Memories of the 1966 Florence flood

My introduction to the Tuscan city

Jonah Jones
November 2, 2016 - 16:00

Florence today is a vastly different experience from my first visit 50 years ago. I arrived by train, from Rome, on Sunday, November 6, 1966, two days after the city’s most severe floods. The rampaging flood waters were gone, but puddles were still brimming. The muddy oil-laced water from the Arno had saturated everything up to four or five metres on the sides of buildings, especially in the narrow streets where there was nowhere else for the water to go.

 

 

The overwhelming memory of the city I was being introduced to was the lack of colour: except for the occasional clear blue Tuscan sky everything else was in monochrome. The ferocious movement of the flood waters was replaced by static scenes: cars stacked randomly in heaps, rubbish captured in corners and crevices, once white marble sculpture—now discoloured—standing wearily after battle, and everywhere the telling water marks on the walls of the buildings.

None was prepared for the peril that advanced on Florence and struck without warning.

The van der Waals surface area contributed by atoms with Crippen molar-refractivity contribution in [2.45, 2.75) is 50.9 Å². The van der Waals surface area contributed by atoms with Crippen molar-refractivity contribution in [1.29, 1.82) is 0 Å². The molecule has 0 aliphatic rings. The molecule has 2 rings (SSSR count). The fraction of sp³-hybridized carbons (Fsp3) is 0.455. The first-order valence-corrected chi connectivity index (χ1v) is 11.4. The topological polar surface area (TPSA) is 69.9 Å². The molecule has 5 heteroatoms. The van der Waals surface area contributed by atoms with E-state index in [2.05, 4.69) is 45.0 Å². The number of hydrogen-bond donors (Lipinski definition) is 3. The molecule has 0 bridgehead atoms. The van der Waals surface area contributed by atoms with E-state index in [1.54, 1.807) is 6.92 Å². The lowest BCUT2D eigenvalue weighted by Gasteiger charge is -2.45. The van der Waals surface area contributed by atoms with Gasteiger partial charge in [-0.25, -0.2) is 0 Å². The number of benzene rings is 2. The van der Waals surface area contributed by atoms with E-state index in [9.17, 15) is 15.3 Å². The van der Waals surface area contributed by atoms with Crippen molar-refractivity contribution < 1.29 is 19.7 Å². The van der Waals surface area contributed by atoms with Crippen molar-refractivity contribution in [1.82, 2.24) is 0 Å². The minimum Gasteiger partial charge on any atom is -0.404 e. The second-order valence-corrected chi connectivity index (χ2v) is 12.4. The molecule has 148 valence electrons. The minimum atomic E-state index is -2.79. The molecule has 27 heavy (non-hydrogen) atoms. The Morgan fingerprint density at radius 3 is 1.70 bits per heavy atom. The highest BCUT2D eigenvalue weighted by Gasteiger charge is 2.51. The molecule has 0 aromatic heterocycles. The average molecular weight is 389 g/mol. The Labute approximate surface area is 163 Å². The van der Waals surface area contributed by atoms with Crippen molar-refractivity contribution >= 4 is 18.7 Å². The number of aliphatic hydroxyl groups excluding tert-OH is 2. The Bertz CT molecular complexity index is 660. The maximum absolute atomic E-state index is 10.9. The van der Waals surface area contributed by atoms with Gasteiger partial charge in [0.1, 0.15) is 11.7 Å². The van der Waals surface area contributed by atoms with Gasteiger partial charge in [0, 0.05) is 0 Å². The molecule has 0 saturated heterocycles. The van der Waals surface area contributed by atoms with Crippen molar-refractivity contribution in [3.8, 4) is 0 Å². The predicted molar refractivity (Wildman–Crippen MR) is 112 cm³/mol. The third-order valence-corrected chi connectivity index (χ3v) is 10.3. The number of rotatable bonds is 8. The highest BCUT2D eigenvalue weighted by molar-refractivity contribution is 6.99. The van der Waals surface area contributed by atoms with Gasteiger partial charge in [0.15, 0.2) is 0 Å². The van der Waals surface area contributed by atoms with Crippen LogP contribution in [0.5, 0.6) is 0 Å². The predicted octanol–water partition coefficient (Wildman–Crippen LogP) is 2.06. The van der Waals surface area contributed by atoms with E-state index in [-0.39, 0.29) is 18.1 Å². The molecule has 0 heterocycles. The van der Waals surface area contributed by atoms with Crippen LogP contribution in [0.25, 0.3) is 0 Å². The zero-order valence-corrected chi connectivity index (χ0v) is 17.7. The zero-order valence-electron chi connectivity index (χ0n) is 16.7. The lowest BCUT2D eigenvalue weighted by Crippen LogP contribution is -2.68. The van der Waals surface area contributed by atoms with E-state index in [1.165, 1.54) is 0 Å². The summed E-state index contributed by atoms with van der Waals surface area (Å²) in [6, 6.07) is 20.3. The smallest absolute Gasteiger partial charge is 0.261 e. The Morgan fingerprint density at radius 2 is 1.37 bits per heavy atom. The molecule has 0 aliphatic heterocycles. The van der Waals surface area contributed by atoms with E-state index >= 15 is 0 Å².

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50th anniversary of the 1966 flood

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It was reminiscent of the carnage of a Mad Max film the morning after: scene after scene of unmoving, ever so still homages to the event of two days earlier. But for an odd highlight of red or yellow fabric or card amongst the clutter, all was shades of black and grey. This was my introduction to Florence.

 

 

The flood waters came with little or no warning to the inhabitants of the famous Renaissance city, and were all but gone in about 12 hours. By nightfall the waters began to recede. The loss of life and damage to the city during the daylight hours of this extraordinary day were incomparable: the most damaging flooding to hit the city prior to 1966 was four centuries earlier in the mid-16th century, when the water levels were only about half as severe as this more recent calamity. It was in 1557, the year Pontormo died.

 

 

The most severe floods in the documented history of Florence occurred early in the morning of Friday, November 4, 1966. The impact of the deluge was all the more catastrophic because the residents and visitors to Florence had no warning of the imminent danger. Most were asleep in their beds on this late autumn night when the initial force of the flood waters ravaged the city. None was prepared for the peril that advanced on Florence and struck without warning.

 

 

While flooding also affected other regions in Italy, over 30 people died in the Florence province alone. Many others were injured and many thousands were left, in the short term at least, homeless. Destruction to homes and property, and to art and books in particular, was inestimable. Many priceless art works disintegrated, or were damaged beyond repair or restoration.